Manchester United are still looking to appoint a technical director but the new role is unlikely to affect the club's transfer policy this summer.
An appointment was expected to be made in time for the new arrival to be a part of the club's plans for the current transfer window but with player recruitment already underway, there is no sign of when United might have their first technical director.
Former United players including Darren Fletcher and Rio Ferdinand have been linked to the position, but it is unclear just what the roles and responsibilities of the candidate will be.
United will not be following the traditional protocols associated with other clubs who employ technical directors - where they are 'the glue' within their organisation and someone whose powers and influence are commonly wider than those of the manager.
The current structure of the club, led by executive vice-chairman Ed Woodward, sees a small team of advisers working alongside Ole Gunnar Solskjaer and his assistant Mike Phelan to pinpoint potential signings and also decide on outgoings.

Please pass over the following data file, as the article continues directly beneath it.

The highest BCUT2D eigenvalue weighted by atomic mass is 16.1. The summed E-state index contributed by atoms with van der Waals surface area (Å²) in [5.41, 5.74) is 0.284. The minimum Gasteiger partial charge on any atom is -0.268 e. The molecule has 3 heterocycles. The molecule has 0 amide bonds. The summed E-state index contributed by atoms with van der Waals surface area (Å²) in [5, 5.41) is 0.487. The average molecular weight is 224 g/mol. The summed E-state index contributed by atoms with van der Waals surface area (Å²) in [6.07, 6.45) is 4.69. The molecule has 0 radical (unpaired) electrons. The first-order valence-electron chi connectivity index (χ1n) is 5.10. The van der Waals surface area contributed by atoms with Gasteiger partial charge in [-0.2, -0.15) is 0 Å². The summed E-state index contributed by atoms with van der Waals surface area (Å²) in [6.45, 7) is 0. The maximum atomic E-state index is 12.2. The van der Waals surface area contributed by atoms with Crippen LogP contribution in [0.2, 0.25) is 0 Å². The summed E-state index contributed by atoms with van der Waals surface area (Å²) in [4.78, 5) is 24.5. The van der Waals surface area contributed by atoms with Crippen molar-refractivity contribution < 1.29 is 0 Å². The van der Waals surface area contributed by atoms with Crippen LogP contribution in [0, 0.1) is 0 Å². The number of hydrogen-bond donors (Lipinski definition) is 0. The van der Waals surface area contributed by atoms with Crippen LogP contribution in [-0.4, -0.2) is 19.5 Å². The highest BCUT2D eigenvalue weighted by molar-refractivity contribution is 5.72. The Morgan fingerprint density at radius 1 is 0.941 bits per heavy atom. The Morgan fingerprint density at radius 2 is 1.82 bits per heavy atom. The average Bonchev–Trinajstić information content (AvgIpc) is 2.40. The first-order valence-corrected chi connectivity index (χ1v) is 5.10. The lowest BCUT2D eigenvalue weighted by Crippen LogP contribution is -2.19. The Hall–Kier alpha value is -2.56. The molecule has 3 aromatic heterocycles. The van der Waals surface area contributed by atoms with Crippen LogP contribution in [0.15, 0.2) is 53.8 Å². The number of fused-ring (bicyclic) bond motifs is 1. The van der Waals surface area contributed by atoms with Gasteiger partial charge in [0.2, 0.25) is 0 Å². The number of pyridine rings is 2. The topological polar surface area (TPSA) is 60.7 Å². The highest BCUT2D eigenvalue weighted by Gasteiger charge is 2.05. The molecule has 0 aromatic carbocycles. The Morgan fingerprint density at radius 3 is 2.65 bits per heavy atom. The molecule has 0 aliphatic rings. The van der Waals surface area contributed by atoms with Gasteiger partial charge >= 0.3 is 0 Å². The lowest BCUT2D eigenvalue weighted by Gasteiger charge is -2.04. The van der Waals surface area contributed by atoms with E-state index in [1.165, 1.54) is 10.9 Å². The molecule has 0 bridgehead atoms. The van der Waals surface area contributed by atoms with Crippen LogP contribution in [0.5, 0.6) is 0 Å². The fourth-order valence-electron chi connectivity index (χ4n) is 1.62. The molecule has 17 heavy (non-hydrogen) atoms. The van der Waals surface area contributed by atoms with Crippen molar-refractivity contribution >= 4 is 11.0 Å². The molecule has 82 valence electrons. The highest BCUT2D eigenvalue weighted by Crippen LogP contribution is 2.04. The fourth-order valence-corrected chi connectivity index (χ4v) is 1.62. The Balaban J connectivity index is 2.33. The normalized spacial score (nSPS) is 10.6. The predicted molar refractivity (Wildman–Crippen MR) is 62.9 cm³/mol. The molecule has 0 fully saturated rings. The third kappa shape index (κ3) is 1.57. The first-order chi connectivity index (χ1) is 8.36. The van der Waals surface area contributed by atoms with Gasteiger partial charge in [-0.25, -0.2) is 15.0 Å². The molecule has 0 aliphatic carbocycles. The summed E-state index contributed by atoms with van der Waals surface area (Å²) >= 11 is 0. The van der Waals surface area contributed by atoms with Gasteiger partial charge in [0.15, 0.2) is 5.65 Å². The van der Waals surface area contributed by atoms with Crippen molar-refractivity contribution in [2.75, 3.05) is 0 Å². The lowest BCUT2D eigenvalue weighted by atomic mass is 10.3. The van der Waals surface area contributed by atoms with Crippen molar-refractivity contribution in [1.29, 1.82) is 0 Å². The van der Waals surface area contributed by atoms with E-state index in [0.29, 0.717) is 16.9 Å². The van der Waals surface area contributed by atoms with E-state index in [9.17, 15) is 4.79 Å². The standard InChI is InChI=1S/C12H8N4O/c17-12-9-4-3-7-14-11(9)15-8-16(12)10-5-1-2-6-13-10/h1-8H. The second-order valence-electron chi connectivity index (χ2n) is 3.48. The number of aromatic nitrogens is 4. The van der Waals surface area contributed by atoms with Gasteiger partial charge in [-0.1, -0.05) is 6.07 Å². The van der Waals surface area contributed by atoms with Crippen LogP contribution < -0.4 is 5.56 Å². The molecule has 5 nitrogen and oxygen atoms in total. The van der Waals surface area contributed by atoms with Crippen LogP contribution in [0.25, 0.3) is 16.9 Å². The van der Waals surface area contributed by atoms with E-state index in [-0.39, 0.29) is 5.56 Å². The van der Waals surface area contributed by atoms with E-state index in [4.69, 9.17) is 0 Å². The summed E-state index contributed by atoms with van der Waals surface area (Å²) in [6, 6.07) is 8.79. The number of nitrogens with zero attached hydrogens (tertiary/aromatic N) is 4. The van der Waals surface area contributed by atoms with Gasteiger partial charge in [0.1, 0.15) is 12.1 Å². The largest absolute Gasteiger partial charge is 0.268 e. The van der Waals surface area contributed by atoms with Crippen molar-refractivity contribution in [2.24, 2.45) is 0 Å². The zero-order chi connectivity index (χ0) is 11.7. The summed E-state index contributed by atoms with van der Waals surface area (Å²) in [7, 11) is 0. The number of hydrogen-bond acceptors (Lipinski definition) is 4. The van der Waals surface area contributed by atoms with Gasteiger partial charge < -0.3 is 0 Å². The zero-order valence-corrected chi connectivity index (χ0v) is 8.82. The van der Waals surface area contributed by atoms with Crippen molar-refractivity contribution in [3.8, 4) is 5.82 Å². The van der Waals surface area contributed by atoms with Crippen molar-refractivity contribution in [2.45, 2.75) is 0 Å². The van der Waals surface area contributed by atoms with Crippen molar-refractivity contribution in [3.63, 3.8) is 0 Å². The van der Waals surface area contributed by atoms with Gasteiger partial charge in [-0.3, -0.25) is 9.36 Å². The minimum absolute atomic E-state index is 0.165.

That structure successfully identified and secured the services of United's first summer acquisition, 21-year-old Welsh international Daniel James.
It is unlikely the arrival of a technical director will spell any changes to how transfer business is conducted at Old Trafford.
The emphasis on this summer's recruitment is being firmly placed on securing young home-grown talent including targets such as Harry Maguire and Aaron Wan-Bissaka.
Whoever finally comes through the doors in the new role will be charged with providing a long-term view in relation to the development of the first-team squad over the next five years, something amounting to evolution rather than revolution at Manchester United.
Rio: It depends on the shape of the job
Ferdinand is interested in becoming United's first technical director but said the role has not yet been defined by the club.
"It all depends on the shape of the job," he said. "I don't think it's all been outlined at Man United in terms of 'that's the job and this is the description'. I think there's a lot to talk about within that.
"To be fair to Man United, in that kind of role, the responsibility that comes with that, you can't lie and say that that's not a turn-on.
"Because you are helping to shape the fortunes of a club of that stature. That's a huge job.
"All the boxes would have to be ticked that you've got in your head before considering something like that.
"I think decisions made at a football club - not all (but) some of them - should come with a football thought process in the background somewhere, (someone) that understands that side of it and can make that kind of decision."